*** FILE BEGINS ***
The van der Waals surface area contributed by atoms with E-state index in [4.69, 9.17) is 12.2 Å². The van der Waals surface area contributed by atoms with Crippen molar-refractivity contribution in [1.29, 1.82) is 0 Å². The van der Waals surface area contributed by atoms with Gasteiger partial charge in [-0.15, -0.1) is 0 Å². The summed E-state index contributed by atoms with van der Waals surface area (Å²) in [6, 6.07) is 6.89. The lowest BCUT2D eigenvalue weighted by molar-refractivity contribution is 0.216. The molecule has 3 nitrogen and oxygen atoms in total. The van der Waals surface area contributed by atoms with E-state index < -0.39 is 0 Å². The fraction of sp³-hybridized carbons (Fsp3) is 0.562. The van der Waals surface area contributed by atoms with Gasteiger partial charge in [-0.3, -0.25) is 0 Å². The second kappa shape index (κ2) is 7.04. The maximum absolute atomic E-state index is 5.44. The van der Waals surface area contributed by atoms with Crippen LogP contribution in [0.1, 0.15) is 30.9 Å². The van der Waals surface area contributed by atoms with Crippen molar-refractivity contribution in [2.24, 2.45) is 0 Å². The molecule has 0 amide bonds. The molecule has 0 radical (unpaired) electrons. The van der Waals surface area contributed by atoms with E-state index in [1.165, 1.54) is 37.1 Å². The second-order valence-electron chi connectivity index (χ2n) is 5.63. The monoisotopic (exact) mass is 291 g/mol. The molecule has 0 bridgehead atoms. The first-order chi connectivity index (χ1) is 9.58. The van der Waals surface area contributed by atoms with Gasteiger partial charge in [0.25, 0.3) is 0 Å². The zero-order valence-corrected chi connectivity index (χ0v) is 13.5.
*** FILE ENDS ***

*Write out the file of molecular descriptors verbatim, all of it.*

The van der Waals surface area contributed by atoms with E-state index in [4.69, 9.17) is 12.2 Å². The van der Waals surface area contributed by atoms with Crippen molar-refractivity contribution in [1.29, 1.82) is 0 Å². The van der Waals surface area contributed by atoms with Gasteiger partial charge in [-0.15, -0.1) is 0 Å². The summed E-state index contributed by atoms with van der Waals surface area (Å²) in [6, 6.07) is 6.89. The lowest BCUT2D eigenvalue weighted by molar-refractivity contribution is 0.216. The molecule has 3 nitrogen and oxygen atoms in total. The van der Waals surface area contributed by atoms with E-state index < -0.39 is 0 Å². The fraction of sp³-hybridized carbons (Fsp3) is 0.562. The van der Waals surface area contributed by atoms with Gasteiger partial charge in [-0.3, -0.25) is 0 Å². The second kappa shape index (κ2) is 7.04. The maximum absolute atomic E-state index is 5.44. The van der Waals surface area contributed by atoms with Crippen LogP contribution in [0.1, 0.15) is 30.9 Å². The van der Waals surface area contributed by atoms with Crippen molar-refractivity contribution in [2.24, 2.45) is 0 Å². The molecule has 0 amide bonds. The molecule has 0 radical (unpaired) electrons. The van der Waals surface area contributed by atoms with E-state index in [1.165, 1.54) is 37.1 Å². The second-order valence-electron chi connectivity index (χ2n) is 5.63. The monoisotopic (exact) mass is 291 g/mol. The molecule has 0 bridgehead atoms. The first-order chi connectivity index (χ1) is 9.58. The van der Waals surface area contributed by atoms with Gasteiger partial charge in [0.25, 0.3) is 0 Å². The zero-order valence-corrected chi connectivity index (χ0v) is 13.5.